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Vanessa Bryant wants officers who shared Kobe Bryant crash scene images publicly identified

The NBA star's widow wants the L.A. Co. Sheriff's Dept. to release names of deputies who shared photos of the crash scene where her husband and daughter died.

Vanessa Bryant is speaking out against the Los Angeles County Sheriff's Department's efforts to try and redact the names of deputies who shared photos of the helicopter crash scene where her husband Kobe Bryant and daughter were killed. 

The late NBA star's widow, who is suing the L.A. County Sheriff's Department, is calling the decision to redact the names a double standard and, as NBC News reports, says the officers should be held accountable just like "everyone else," she said. 

Bryant posted her plea to her Instagram stories on Sunday saying, "they want their names to be exempt from the public," going on to write, "anyone else facing these allegations would be unprotected, named and released to the public," The Hill reported.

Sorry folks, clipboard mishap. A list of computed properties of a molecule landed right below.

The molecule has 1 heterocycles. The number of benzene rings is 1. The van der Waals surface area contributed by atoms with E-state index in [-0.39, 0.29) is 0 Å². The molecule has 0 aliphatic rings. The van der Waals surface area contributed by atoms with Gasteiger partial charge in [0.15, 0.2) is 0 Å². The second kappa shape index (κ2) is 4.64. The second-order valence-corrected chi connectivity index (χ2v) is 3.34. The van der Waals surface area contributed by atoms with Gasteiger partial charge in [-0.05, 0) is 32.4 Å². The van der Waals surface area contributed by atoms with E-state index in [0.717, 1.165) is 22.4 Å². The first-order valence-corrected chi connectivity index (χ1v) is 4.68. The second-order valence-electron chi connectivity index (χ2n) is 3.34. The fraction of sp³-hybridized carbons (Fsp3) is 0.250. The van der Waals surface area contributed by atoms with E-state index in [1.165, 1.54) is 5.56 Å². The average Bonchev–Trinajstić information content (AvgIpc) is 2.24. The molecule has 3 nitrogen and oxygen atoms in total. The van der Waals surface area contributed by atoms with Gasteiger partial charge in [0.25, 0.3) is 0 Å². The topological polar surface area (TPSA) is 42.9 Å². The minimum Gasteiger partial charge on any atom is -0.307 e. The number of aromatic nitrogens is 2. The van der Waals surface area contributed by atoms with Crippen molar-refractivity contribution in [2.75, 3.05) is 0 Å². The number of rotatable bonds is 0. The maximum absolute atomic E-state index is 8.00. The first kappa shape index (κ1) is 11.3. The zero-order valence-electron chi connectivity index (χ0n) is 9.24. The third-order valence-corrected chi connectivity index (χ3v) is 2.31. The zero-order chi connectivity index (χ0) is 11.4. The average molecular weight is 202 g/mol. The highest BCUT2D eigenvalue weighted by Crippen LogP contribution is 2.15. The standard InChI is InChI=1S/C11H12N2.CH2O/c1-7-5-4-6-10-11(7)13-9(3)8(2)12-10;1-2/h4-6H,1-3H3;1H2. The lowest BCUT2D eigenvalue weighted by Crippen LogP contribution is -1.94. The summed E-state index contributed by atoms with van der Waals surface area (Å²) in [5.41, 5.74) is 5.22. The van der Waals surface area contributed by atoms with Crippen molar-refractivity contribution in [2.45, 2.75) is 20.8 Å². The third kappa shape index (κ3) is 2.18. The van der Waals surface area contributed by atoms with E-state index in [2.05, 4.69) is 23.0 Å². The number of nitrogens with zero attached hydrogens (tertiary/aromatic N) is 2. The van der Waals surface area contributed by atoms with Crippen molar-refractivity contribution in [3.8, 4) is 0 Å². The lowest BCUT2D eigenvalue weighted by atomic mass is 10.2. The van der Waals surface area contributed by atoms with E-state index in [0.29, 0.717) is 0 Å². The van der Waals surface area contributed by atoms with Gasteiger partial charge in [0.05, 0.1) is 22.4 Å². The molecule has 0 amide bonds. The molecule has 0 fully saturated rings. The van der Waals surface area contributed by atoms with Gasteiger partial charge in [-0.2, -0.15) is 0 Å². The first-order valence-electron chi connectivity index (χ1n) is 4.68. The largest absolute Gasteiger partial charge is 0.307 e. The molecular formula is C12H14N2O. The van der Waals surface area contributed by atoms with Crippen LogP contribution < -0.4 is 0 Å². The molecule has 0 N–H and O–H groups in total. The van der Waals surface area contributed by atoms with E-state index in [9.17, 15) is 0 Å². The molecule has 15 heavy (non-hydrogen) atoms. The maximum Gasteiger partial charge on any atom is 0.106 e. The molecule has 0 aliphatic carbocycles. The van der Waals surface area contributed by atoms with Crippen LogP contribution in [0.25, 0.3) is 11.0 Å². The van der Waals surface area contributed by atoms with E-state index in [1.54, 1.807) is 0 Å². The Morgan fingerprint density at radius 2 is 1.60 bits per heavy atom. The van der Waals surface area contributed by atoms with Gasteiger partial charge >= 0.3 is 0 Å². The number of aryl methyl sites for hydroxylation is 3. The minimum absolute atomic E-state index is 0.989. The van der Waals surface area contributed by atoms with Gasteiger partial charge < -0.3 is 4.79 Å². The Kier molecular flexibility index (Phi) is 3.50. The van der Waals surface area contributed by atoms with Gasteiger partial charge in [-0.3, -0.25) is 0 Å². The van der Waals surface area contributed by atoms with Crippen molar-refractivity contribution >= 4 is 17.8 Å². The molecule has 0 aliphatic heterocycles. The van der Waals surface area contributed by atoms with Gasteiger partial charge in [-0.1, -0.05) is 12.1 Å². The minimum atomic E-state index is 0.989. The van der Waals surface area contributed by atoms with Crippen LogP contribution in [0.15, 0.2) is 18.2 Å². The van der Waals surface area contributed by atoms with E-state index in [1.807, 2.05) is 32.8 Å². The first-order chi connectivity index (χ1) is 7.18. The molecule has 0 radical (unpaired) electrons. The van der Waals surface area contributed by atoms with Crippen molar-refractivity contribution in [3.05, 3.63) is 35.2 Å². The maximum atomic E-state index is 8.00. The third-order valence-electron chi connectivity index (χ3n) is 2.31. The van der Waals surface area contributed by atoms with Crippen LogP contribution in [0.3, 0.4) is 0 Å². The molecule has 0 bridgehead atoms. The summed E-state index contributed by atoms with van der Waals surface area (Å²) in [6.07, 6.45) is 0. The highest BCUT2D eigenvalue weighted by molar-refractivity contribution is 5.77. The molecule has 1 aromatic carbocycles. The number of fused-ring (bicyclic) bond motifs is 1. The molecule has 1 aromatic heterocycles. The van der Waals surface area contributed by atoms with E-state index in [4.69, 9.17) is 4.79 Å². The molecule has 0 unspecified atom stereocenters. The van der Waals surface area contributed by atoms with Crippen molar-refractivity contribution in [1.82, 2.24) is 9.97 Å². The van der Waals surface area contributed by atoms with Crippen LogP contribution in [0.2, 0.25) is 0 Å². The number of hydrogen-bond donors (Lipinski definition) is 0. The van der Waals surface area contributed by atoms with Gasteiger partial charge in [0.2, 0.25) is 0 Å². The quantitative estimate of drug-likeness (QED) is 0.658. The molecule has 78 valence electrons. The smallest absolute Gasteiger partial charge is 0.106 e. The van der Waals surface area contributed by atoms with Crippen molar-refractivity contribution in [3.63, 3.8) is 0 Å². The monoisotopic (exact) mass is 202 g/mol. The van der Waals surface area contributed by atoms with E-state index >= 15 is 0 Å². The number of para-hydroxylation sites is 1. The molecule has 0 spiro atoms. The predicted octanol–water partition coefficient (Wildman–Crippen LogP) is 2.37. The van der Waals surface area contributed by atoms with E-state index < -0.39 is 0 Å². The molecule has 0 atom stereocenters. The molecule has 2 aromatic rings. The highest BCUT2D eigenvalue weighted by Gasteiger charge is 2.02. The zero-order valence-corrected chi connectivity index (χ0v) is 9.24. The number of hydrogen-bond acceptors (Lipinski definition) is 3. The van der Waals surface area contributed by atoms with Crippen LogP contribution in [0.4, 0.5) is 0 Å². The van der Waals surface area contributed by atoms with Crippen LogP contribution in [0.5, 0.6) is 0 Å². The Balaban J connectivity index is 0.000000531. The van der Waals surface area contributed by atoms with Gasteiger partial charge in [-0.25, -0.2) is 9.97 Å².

Bryant, who is currently entangled in a lawsuit with the department wrote in her suit a scathing accusation against the department saying, “faced with a scene of unimaginable loss, no fewer than eight sheriff’s deputies at the crash site pulled out their personal cell phones and snapped photos of the dead children, parents and coaches. The deputies took these photos for their own personal gratification," which was reported by NBC News and The Hill.  

In the Sunday post to Instagram, Vanessa Bryant also spoke of the allegations of rape leveled against her late husband Kobe in 2003 saying, "Kobe's name was released when he was accused in 2003." Bryant wrote, "Why should sheriffs get away with hiding? #doublestandard."

Kobe Bryant was killed, along with his and Vanessa Bryant's 13-year-old daughter, on Jan. 26, 2020, in California when the pilot of a helicopter they were in flew blindly into a wall of clouds where he became so disoriented he thought he was climbing when the craft was plunging toward a Southern California hillside, NTSB findings reported according to the Associated Press.

All nine people on board that helicopter died.

The others killed in the crash were Orange Coast College baseball coach John Altobelli, his wife, Keri, and their daughter Alyssa; Christina Mauser, who helped Bryant coach his daughter’s basketball team; and Sarah Chester and her daughter Payton. Alyssa and Payton were Gianna’s teammates. 

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